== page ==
Contraceptive commercialisation before the Pill
in The business of birth control
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The introduction orientates the reader to the topic of the book. It highlights how the concomitant increasing adoption of birth control as a practice and commercialisation of contraceptives as commodities resulted in a mid-twentieth-century moral panic, the outcome of which was the Contraceptives (Regulation) Bills of 1934 and 1938. The Bills aimed to curb excess commercialisation, but the lack of consensus on what constituted excess and how curbing it could be achieved meant that the Bills were abandoned. Focusing on the tensions between the growing acceptance, reliability, visibility and respectability of birth control and increasing contraceptive commercialisation, much of which morality campaigners saw as ‘conscienceless’, not only demonstrates the hitherto neglected importance of business in shaping sexual knowledge and practice but also sheds greater light on the ambiguities and struggles of an interwar Britain attempting to break away from its Edwardian and Victorian past through its embrace of modernity, science, technology and medicine.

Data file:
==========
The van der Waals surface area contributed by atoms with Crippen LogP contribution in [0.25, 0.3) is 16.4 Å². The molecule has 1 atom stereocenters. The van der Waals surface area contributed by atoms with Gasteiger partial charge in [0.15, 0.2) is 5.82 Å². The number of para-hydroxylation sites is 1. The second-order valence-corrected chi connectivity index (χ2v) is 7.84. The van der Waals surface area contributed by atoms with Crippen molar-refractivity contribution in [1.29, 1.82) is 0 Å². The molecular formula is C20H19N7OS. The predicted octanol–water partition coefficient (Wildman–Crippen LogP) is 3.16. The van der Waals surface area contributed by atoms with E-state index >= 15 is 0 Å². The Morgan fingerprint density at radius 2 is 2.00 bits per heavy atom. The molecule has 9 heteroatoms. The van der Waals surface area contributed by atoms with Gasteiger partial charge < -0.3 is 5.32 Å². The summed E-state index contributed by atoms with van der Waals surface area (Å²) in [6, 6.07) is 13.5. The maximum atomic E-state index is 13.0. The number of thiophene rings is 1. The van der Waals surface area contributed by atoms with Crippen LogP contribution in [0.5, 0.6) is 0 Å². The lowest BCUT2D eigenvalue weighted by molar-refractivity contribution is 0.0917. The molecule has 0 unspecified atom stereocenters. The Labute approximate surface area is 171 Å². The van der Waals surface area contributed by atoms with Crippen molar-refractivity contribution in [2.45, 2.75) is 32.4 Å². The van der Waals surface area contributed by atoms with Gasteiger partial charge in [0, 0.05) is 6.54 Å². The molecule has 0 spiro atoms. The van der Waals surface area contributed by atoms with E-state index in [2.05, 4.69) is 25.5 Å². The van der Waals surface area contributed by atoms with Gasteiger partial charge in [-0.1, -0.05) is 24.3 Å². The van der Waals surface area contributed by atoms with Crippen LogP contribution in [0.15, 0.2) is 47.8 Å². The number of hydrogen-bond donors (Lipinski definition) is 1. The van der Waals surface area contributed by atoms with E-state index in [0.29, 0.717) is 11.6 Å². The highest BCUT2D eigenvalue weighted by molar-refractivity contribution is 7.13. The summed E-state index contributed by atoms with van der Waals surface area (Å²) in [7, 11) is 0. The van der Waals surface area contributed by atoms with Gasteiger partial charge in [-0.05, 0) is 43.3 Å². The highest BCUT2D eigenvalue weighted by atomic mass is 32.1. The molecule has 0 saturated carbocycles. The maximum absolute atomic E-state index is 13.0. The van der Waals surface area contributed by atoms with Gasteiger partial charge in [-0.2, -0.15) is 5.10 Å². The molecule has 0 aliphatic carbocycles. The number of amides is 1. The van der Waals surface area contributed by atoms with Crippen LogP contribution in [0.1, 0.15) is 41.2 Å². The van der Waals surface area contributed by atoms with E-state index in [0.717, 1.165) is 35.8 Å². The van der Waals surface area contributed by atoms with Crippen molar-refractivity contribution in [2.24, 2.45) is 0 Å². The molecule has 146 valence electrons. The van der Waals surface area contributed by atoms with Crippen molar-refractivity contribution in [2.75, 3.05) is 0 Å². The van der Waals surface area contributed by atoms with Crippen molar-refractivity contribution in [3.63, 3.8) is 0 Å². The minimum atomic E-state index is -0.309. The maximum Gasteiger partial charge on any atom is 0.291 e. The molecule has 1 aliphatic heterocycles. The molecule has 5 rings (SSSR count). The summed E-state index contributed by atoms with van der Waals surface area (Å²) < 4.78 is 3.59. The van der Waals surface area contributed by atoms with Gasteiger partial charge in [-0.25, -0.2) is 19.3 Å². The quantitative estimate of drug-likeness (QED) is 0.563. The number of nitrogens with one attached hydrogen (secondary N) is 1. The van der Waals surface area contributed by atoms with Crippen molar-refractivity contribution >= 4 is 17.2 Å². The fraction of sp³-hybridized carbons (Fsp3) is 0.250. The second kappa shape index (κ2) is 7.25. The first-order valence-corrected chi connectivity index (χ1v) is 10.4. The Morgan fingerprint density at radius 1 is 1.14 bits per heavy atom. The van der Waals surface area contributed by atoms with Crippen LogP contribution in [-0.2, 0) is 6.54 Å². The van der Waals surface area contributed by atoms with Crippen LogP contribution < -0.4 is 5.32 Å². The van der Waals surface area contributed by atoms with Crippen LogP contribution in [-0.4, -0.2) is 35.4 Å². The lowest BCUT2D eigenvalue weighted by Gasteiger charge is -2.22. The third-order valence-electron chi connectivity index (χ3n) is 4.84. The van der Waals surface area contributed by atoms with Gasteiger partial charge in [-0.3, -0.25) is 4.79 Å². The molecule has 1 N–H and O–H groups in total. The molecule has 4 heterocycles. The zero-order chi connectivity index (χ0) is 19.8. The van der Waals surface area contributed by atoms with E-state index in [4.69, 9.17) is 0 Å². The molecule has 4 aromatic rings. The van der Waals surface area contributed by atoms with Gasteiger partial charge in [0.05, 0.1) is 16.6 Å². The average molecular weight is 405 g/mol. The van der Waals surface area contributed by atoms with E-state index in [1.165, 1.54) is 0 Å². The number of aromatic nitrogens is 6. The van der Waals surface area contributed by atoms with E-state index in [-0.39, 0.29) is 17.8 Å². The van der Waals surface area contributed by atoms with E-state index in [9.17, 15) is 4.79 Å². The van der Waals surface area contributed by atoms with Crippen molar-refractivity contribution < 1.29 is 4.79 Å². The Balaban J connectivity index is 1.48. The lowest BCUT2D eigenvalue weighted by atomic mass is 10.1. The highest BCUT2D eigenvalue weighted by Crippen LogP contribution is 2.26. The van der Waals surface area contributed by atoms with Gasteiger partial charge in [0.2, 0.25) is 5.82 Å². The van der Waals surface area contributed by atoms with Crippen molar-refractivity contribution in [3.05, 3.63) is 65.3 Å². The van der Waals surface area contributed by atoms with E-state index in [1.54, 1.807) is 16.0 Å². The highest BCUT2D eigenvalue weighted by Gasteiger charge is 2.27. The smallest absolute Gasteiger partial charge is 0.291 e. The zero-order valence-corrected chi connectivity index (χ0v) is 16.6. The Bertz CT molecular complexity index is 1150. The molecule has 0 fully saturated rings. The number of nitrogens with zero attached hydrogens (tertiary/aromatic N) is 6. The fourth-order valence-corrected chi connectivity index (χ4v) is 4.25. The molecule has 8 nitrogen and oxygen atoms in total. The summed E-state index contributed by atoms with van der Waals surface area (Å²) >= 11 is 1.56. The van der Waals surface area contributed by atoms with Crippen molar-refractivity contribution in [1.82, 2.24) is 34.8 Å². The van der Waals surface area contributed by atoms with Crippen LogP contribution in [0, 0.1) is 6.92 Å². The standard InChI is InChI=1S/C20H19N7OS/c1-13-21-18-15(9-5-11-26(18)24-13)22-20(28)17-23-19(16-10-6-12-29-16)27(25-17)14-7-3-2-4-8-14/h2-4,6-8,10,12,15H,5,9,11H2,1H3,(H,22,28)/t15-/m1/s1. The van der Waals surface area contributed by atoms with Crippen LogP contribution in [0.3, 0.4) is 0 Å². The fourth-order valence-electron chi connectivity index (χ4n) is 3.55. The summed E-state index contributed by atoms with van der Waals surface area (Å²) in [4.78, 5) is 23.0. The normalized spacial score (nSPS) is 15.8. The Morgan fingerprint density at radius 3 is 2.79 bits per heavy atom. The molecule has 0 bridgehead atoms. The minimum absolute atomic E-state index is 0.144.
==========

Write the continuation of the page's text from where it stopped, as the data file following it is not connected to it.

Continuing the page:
The business of birth control

Contraception and commerce in Britain before the sexual revolution


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